Congrats to Gray: Election Day and Beyond

The real deal begins Wednesday.

Ever since DC City Council Chairman Vince Gray scored a solid and surprising win over incumbent mayor Adrian Fenty back in September, there was a certain air of calm before the storm throughout the city, as voters waited in place for the validating election that occurred this week.

While everywhere else across the country, Democrats are all but shaking in their collective boots awaiting an impending wave of national discontent that seemed likely to take away their control of the House of Representatives, here in Washington, Democrat stalwarts can rest assured that they’ll stay in control of the city, in as much as the city has control over itself.

It’s pretty safe to say that what the Democratic primary brought about in September will pretty much stand as the election result. So, we feel safe in saying that, even though we went to press before the election results were tabulated, Gray will officially become the city’s sixth mayor, Kwame Brown will become it’s City Council Chairman, and the makeup of the city council, sans Brown’s seat, will stand pat.

The bigger question becomes what happens next, and what will be the major issue confronting the new mayor, chairman and council?

Hint: It’s probably not school reform.

The big cloud looming over Washington and its governing types is the huge ($175 million and counting) budget deficit, which, if it isn’t solved could lead the city back into the control of a control board. The city is required by law to present a balanced to congress or see the return of the bad old days of control board authority.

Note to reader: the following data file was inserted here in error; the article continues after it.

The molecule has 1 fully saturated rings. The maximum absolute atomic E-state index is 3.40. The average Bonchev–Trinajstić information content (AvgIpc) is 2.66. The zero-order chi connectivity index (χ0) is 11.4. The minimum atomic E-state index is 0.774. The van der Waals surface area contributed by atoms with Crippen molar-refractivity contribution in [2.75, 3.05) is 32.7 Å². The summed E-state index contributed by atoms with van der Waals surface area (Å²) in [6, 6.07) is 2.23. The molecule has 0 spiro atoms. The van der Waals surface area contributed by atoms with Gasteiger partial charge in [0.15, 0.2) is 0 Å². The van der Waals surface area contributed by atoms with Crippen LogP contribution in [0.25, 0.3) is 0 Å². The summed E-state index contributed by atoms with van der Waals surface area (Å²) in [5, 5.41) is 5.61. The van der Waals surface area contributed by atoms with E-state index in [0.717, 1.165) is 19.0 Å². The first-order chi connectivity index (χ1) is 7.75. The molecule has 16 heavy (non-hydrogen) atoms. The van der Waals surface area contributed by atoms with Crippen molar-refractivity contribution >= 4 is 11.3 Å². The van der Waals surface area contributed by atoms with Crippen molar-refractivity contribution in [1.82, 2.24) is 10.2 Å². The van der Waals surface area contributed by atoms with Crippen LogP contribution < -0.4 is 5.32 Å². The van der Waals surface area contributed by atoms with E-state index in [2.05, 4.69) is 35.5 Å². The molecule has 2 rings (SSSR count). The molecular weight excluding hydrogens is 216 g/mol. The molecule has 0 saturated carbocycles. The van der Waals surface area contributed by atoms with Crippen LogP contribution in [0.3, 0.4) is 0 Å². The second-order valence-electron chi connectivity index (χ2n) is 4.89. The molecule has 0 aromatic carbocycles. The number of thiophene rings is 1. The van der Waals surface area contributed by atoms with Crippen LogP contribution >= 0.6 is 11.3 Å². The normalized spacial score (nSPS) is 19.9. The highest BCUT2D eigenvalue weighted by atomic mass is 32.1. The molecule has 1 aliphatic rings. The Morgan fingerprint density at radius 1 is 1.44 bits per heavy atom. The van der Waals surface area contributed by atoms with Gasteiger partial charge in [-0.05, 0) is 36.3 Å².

Nobody’s making predictions, but Ward 2 Councilman Jack Evans, who was the only council member to vote against the last budget and who’s something of an expert on city finances, said that tough decisions are ahead, and to him, that means severe cuts up and down the line.

Others on the council, Michael Brown and Ward 6 Councilman Tommy Wells among them, have talked about raising taxes. This would certainly fly in the face of all the mighty political winds blowing across the country, where tax cuts for anybody making a salary, however meager or large, are being proposed and will be the focus of major debates once the electoral blood-letting is done.

Not in DC. Presumptive mayor Gray hasn’t chimed in on that, although at the last of the town hall meetings held in all of the city’s eight wards, he did opine that he himself wouldn’t mind paying additional taxes. Which is not to say that everyone else in the city might not.